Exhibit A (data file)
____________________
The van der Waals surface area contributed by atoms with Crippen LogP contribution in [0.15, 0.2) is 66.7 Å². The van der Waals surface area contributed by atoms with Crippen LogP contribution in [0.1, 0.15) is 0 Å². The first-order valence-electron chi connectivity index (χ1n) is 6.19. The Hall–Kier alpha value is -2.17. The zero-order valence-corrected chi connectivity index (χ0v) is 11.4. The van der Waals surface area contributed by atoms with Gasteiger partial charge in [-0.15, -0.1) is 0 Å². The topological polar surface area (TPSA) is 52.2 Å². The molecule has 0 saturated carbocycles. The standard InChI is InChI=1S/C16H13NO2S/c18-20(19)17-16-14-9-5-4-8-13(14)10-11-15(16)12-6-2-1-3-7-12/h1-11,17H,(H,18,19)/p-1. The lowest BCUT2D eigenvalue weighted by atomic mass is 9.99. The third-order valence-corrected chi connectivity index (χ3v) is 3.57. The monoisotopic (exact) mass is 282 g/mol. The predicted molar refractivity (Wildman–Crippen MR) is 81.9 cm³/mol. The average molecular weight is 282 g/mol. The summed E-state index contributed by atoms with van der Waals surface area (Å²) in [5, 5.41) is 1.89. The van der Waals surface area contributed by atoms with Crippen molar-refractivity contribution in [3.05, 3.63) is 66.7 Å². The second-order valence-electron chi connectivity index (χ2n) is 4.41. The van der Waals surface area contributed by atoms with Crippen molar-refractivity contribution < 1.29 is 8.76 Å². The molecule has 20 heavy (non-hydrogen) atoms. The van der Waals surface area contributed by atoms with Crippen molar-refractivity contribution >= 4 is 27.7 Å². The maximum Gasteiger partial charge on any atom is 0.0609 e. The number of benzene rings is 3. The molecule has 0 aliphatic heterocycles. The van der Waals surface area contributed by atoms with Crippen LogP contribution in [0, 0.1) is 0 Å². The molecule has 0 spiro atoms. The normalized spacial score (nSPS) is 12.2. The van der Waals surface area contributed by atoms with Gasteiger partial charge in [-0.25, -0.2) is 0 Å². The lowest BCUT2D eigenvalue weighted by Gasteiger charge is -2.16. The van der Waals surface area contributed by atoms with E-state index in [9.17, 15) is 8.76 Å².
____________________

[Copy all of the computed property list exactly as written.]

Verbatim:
The van der Waals surface area contributed by atoms with Crippen LogP contribution in [0.15, 0.2) is 66.7 Å². The van der Waals surface area contributed by atoms with Crippen LogP contribution in [0.1, 0.15) is 0 Å². The first-order valence-electron chi connectivity index (χ1n) is 6.19. The Hall–Kier alpha value is -2.17. The zero-order valence-corrected chi connectivity index (χ0v) is 11.4. The van der Waals surface area contributed by atoms with Gasteiger partial charge in [-0.15, -0.1) is 0 Å². The topological polar surface area (TPSA) is 52.2 Å². The molecule has 0 saturated carbocycles. The standard InChI is InChI=1S/C16H13NO2S/c18-20(19)17-16-14-9-5-4-8-13(14)10-11-15(16)12-6-2-1-3-7-12/h1-11,17H,(H,18,19)/p-1. The lowest BCUT2D eigenvalue weighted by atomic mass is 9.99. The third-order valence-corrected chi connectivity index (χ3v) is 3.57. The monoisotopic (exact) mass is 282 g/mol. The predicted molar refractivity (Wildman–Crippen MR) is 81.9 cm³/mol. The average molecular weight is 282 g/mol. The summed E-state index contributed by atoms with van der Waals surface area (Å²) in [5, 5.41) is 1.89. The van der Waals surface area contributed by atoms with Crippen molar-refractivity contribution in [3.05, 3.63) is 66.7 Å². The second-order valence-electron chi connectivity index (χ2n) is 4.41. The van der Waals surface area contributed by atoms with Crippen molar-refractivity contribution < 1.29 is 8.76 Å². The molecule has 20 heavy (non-hydrogen) atoms. The van der Waals surface area contributed by atoms with Crippen molar-refractivity contribution >= 4 is 27.7 Å². The maximum Gasteiger partial charge on any atom is 0.0609 e. The number of benzene rings is 3. The molecule has 0 aliphatic heterocycles. The van der Waals surface area contributed by atoms with Crippen LogP contribution in [0, 0.1) is 0 Å². The molecule has 0 spiro atoms. The normalized spacial score (nSPS) is 12.2. The van der Waals surface area contributed by atoms with Gasteiger partial charge in [-0.25, -0.2) is 0 Å². The lowest BCUT2D eigenvalue weighted by Gasteiger charge is -2.16. The van der Waals surface area contributed by atoms with E-state index in [9.17, 15) is 8.76 Å².